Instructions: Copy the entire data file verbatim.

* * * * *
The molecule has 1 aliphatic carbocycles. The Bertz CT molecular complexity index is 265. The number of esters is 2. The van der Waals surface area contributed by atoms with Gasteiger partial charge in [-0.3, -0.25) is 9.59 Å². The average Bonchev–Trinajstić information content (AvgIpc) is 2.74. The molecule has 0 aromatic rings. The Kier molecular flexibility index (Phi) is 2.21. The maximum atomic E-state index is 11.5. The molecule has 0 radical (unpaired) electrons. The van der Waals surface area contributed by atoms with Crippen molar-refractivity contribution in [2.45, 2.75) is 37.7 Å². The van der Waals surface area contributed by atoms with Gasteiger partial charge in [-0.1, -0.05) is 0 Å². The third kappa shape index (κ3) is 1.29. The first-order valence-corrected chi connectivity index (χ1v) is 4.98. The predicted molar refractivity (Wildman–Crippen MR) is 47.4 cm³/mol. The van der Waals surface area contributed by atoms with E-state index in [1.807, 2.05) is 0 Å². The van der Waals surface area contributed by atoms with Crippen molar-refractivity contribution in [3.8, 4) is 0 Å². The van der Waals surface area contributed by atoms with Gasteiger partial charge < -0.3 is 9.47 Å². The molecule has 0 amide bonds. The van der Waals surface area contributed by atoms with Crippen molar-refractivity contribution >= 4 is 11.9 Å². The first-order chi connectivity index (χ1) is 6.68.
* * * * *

The molecule has 1 aliphatic carbocycles. The Bertz CT molecular complexity index is 265. The number of esters is 2. The van der Waals surface area contributed by atoms with Gasteiger partial charge in [-0.3, -0.25) is 9.59 Å². The average Bonchev–Trinajstić information content (AvgIpc) is 2.74. The molecule has 0 aromatic rings. The Kier molecular flexibility index (Phi) is 2.21. The maximum atomic E-state index is 11.5. The molecule has 0 radical (unpaired) electrons. The van der Waals surface area contributed by atoms with Crippen molar-refractivity contribution in [2.45, 2.75) is 37.7 Å². The van der Waals surface area contributed by atoms with Gasteiger partial charge in [-0.1, -0.05) is 0 Å². The third kappa shape index (κ3) is 1.29. The first-order valence-corrected chi connectivity index (χ1v) is 4.98. The predicted molar refractivity (Wildman–Crippen MR) is 47.4 cm³/mol. The van der Waals surface area contributed by atoms with E-state index in [1.807, 2.05) is 0 Å². The van der Waals surface area contributed by atoms with Crippen molar-refractivity contribution in [3.8, 4) is 0 Å². The van der Waals surface area contributed by atoms with Gasteiger partial charge < -0.3 is 9.47 Å². The molecule has 0 amide bonds. The van der Waals surface area contributed by atoms with Crippen molar-refractivity contribution >= 4 is 11.9 Å². The first-order chi connectivity index (χ1) is 6.68.